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Optimum percentage of fly ash reinforcement in vinyl ester composites

Optimum percentage of fly ash reinforcement in vinyl ester composites

Abstract: The previous work of another group of researchers found that the modulus of tension, flexural and compression increased with increasing percentage by volume of fly ash. They also documented that the viscosity of the composite increased exponentially with increasing percentage by volume of the filler. The viscosity increased sharply when the percentage by volume of reinforcer is between 35 to 50%. They failed to mention the highest percentage by weight of fly ash that could be added to the resin to get highest mechanical properties while still ensuring that the composite could be cast into moulds with ease. This project attempts to find out the optimum percentage by weight of slg in vinyl ester resin as far as yield strength, tensile strength, Young’s modulus and Poisson’s ratio of the composite are taken into account. The research found that 33% by weight of filler is a favourable and convenient percentage by weight of slg to use because up to this percentage by weight of reinforcement, the mechanical properties like modulus of tension are increasing with the increase in percentage by weight of filler, while at the same time the viscosity is not high enough to prevent ease of casting the composite into moulds.
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Strength Developments and Deformation Characteristics of MMA-Modified Vinyl Ester Polymer Concrete

Strength Developments and Deformation Characteristics of MMA-Modified Vinyl Ester Polymer Concrete

Abstract: This study investigated the strength developments and deformation characteristics of methyl methacrylate (MMA)- modified vinyl ester polymer concrete, with MMA contents and curing temperatures as test variables. To lower the viscosity of the vinyl ester resin applied as a binder, an MMA monomer was added. In this study, the developed 168-h compressive and flexural strengths were 43.8–77.2 and 18.2–21.8 MPa, respectively. Also, these values decreased as MMA contents increased and curing temperatures decreased. The coefficient of thermal expansion ranged from 10.82 9 10 -6 to 14.23 9 10 -6 /°C, and it decreased as an MMA content increased. The ultimate compressive strain ranged from 0.00391 to 0.00494, which decreased with an increase in MMA contents and notably decreased with a decrease in curing temperatures. The modulus of elasticity tended to decrease as MMA contents increased and curing temperatures decreased.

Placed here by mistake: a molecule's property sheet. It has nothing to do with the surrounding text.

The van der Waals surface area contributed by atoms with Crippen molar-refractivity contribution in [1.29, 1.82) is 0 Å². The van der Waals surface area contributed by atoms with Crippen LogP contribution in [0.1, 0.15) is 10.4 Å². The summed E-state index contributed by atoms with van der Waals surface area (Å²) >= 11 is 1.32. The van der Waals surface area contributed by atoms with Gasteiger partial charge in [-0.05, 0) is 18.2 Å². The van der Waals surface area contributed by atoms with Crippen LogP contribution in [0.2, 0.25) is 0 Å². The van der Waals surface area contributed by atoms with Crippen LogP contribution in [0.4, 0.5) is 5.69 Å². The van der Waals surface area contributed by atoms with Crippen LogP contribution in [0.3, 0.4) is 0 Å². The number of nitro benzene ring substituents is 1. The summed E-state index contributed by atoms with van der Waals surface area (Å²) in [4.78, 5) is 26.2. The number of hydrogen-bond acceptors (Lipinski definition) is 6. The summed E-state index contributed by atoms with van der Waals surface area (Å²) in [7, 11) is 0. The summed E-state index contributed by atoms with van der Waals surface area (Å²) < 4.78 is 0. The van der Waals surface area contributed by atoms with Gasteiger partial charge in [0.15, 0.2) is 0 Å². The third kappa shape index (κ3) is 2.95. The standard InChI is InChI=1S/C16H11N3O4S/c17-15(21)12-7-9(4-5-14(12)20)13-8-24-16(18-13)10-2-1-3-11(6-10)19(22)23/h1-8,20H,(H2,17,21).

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Viscoelastic Response of Graphite Platelet and CTBN Reinforced Vinyl Ester Nanocomposites

Viscoelastic Response of Graphite Platelet and CTBN Reinforced Vinyl Ester Nanocomposites

vinyl ester resin cured with styrene and modified with liquid rubber CTBN. A sharp drop in density causing de- trimental fracture toughness was observed in higher CTBN concentrations (>10 wt%). Balakrishnan et al. [2] exam- ined the fracture behavior of rubber dispersed epoxy and inferred cavitations, yielding, plastic deformation of ma- trix, crack diversion and energy dissipation caused by ru- bber particles which contribute to the improvement of the ductility of the epoxy nanocomposite system. Frohlich et al. [3] suggested the compatibility matching as the key to novel phase-separated nanocomposites with significantly improved toughness.
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Fracture analysis of vinyl ester composites under microwave condition

Fracture analysis of vinyl ester composites under microwave condition

The crosslinking reactions of vinyl ester resins are initiated by free radicals. Free radicals are generated in several ways, including thermal or photochemical decomposition of peroxides and hydroperoxides or azo and diazo compounds. The type of vinyl ester resins, the method of fabrication and the requirements of the application determine the uses of initiator systems. The initiators most commonly used for vinyl ester resin cure reactions are methyl ethyl ketone peroxide (MEKP), benzoyl peroxide and cumene hydroperoxide. Decomposition of these initiators can be effected by heat or by the use of accelerators or promoters, which can cause a more rapid decomposition of the initiator at a given temperature. The accelerators most commonly employed are tertiary amines, such as dimethyl- or diethyl- aniline, and metallic soaps, such as cobalt or manganese octoate or naphthenate. Vinyl ester resins can also be crosslinked via ionizing radiation - either actinic or high energy. Electron radiation has such high quantum energy that the free radicals required for polymerization are formed directly from the vinyl ester resin.
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Mechanical Properties of Submicron Glass Fiber Reinforced Vinyl Ester Composite

Mechanical Properties of Submicron Glass Fiber Reinforced Vinyl Ester Composite